Corbett, P.S., Volker, J. Lund, J.M., Pfannestield, T., Waskiewicz, S. Vickery P., (2014) U.S. History   

 https://openstax.org/books/us-history/pages/1-IntroductionLinks to an external site.

Chiodo, J. (2000) Teaching about Manifest Destiny: Clarifying the Concept. The Social Studies, Washington. 9 (5) pg. 203-206  

A Sample Answer 2 For the Assignment: HIST 405 Discussion: Manifest Destiny and the Mexican War of 1846

Title: HIST 405 Discussion: Manifest Destiny and the Mexican War of 1846

I enjoyed how you mentioned, regarding manifest destiny, that the Native Americans were “in the way” of gaining land and riches.  Looking a little further into this I also found, in conjunction with land and riches, that the strong religious beliefs by the Second Great Awakening created more want to drive west.  Many settlers believed that God himself blessed the growth of the American nation and the Native Americans were considered heathens (U., 2019). By Christianizing the tribes, American missionaries believed they could save souls and they became among the first to cross the Mississippi River (U., 2019).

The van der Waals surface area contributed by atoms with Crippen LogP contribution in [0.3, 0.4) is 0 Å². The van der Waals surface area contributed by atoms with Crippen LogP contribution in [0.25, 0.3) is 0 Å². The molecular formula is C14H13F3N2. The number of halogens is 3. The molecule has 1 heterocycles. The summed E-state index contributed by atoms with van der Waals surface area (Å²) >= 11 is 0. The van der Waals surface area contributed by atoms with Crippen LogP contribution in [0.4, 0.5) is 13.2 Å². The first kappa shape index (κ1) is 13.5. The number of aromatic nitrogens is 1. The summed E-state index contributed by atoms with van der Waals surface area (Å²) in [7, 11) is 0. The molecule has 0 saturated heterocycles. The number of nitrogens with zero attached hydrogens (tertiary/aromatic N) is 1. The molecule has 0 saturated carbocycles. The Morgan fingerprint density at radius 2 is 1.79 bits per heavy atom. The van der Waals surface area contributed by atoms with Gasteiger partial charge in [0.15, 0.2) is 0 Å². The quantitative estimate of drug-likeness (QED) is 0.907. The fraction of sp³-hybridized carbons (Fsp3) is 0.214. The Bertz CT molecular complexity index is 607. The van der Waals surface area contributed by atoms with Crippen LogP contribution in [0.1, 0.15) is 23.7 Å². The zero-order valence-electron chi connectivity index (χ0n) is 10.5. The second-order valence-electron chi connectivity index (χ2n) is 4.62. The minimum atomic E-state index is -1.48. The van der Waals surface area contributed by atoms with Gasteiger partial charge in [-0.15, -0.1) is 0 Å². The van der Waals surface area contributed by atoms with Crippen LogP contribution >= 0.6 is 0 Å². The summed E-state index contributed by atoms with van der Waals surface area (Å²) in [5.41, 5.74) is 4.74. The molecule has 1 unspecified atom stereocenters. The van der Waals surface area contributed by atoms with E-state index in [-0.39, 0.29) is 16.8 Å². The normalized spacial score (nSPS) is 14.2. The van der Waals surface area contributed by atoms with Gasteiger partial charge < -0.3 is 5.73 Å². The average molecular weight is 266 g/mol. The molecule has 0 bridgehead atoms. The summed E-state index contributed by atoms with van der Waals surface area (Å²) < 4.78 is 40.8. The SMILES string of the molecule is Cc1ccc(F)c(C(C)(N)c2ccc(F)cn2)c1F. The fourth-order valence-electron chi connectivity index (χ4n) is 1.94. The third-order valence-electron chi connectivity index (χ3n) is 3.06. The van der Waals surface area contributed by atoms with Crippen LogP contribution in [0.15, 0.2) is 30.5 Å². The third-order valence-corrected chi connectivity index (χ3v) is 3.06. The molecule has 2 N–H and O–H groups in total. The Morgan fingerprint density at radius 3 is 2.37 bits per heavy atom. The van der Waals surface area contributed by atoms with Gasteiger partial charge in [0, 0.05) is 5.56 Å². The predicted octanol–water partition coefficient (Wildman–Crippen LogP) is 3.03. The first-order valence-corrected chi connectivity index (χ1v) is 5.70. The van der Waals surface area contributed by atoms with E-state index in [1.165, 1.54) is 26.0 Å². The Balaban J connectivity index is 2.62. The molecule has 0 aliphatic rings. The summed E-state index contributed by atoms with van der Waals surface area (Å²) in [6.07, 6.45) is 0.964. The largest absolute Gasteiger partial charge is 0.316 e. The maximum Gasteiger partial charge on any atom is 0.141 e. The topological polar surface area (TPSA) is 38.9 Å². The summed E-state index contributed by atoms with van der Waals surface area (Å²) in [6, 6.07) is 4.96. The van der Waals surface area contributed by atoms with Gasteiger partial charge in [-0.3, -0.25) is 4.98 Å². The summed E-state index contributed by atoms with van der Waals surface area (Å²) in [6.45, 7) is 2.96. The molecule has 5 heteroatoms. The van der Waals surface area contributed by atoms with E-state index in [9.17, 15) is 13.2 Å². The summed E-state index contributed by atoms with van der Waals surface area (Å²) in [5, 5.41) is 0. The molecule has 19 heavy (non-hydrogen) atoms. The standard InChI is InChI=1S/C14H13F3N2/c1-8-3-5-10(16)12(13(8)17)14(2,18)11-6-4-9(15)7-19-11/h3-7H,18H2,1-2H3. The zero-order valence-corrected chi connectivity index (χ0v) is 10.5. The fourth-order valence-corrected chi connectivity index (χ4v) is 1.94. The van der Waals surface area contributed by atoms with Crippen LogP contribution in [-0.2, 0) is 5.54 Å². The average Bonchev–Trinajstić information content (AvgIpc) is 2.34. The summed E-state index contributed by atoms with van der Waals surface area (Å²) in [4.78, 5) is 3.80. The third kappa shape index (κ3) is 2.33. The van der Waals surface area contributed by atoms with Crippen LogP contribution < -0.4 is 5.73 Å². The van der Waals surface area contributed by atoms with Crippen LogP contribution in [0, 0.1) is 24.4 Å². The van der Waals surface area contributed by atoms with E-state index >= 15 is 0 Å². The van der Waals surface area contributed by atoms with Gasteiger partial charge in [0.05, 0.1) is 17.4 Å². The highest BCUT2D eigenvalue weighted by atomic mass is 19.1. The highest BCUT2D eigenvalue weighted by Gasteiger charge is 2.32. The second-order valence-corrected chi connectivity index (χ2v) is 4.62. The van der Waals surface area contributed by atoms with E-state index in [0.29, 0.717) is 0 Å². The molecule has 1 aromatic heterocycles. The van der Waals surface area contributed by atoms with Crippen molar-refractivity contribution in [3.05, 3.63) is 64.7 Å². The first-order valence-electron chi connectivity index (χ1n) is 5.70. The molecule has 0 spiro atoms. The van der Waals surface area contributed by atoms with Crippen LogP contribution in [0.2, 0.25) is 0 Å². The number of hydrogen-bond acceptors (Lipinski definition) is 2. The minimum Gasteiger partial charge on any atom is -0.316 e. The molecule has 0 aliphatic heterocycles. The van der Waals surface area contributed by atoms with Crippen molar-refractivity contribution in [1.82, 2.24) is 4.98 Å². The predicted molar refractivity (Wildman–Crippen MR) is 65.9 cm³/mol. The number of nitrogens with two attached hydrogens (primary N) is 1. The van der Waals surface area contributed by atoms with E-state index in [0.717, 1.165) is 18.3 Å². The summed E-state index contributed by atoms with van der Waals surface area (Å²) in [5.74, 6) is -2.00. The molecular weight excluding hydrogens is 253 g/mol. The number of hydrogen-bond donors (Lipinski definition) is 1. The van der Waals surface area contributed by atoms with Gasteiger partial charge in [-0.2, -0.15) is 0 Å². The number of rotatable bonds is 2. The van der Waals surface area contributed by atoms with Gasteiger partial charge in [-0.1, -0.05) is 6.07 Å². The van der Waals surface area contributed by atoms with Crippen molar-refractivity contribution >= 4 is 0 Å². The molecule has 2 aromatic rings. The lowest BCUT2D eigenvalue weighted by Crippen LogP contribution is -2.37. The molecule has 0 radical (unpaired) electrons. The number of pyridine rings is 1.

Your description of the Missouri Compromise was very good.  One thing I found in regards to why Missouri wanted to be added as a slave state, is that they were worried they would be deprived of their human property (slaves).  Also, that the line that was to be drawn was drawn across the remainder of the Louisiana territory stating that slavery was tolerated below that line but not above (O., 2014).  Great post.  

Reference:

U. (2019). Manifest Destiny. Retrieved September 17, 2020, from https://www.ushistory.org/us/29.aspLinks to an external site.

O. (2014). 11.4 The Mexican-American War, 1846–1848, 11.2 The Missouri Crisis – U.S. History. Retrieved September 16, 2020, from https://openstax.org/books/us-history/pages/11-2-the-missouri-crisisLinks to an external site.

A Sample Answer 3 For the Assignment: HIST 405 Discussion: Manifest Destiny and the Mexican War of 1846

Title: HIST 405 Discussion: Manifest Destiny and the Mexican War of 1846